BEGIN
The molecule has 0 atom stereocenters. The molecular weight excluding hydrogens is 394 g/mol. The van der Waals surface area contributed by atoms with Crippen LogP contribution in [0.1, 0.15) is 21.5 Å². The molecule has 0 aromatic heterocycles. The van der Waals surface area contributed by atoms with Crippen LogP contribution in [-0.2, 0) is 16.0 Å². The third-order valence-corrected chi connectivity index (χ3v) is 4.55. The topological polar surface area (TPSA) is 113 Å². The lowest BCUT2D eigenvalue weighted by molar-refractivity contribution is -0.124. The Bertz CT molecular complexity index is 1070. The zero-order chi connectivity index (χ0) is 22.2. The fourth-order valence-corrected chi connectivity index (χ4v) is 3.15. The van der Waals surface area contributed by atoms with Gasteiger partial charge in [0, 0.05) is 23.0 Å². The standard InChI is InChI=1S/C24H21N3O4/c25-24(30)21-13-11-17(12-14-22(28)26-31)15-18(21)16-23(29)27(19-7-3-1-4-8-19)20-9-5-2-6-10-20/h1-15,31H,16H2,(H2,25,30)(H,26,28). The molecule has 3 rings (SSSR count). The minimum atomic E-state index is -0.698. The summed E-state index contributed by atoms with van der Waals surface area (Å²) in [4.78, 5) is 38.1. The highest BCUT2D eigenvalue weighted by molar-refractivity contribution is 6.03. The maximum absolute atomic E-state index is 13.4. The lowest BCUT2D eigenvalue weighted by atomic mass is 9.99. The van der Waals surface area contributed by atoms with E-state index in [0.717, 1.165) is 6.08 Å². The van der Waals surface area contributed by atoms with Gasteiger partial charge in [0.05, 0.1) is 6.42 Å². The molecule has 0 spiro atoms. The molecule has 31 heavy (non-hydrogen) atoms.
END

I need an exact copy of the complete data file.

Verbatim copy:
The molecule has 0 atom stereocenters. The molecular weight excluding hydrogens is 394 g/mol. The van der Waals surface area contributed by atoms with Crippen LogP contribution in [0.1, 0.15) is 21.5 Å². The molecule has 0 aromatic heterocycles. The van der Waals surface area contributed by atoms with Crippen LogP contribution in [-0.2, 0) is 16.0 Å². The third-order valence-corrected chi connectivity index (χ3v) is 4.55. The topological polar surface area (TPSA) is 113 Å². The lowest BCUT2D eigenvalue weighted by molar-refractivity contribution is -0.124. The Bertz CT molecular complexity index is 1070. The zero-order chi connectivity index (χ0) is 22.2. The fourth-order valence-corrected chi connectivity index (χ4v) is 3.15. The van der Waals surface area contributed by atoms with Gasteiger partial charge in [0, 0.05) is 23.0 Å². The standard InChI is InChI=1S/C24H21N3O4/c25-24(30)21-13-11-17(12-14-22(28)26-31)15-18(21)16-23(29)27(19-7-3-1-4-8-19)20-9-5-2-6-10-20/h1-15,31H,16H2,(H2,25,30)(H,26,28). The molecule has 3 rings (SSSR count). The minimum atomic E-state index is -0.698. The summed E-state index contributed by atoms with van der Waals surface area (Å²) in [4.78, 5) is 38.1. The highest BCUT2D eigenvalue weighted by molar-refractivity contribution is 6.03. The maximum absolute atomic E-state index is 13.4. The lowest BCUT2D eigenvalue weighted by atomic mass is 9.99. The van der Waals surface area contributed by atoms with E-state index in [0.717, 1.165) is 6.08 Å². The van der Waals surface area contributed by atoms with Gasteiger partial charge in [0.05, 0.1) is 6.42 Å². The molecule has 0 spiro atoms. The molecule has 31 heavy (non-hydrogen) atoms.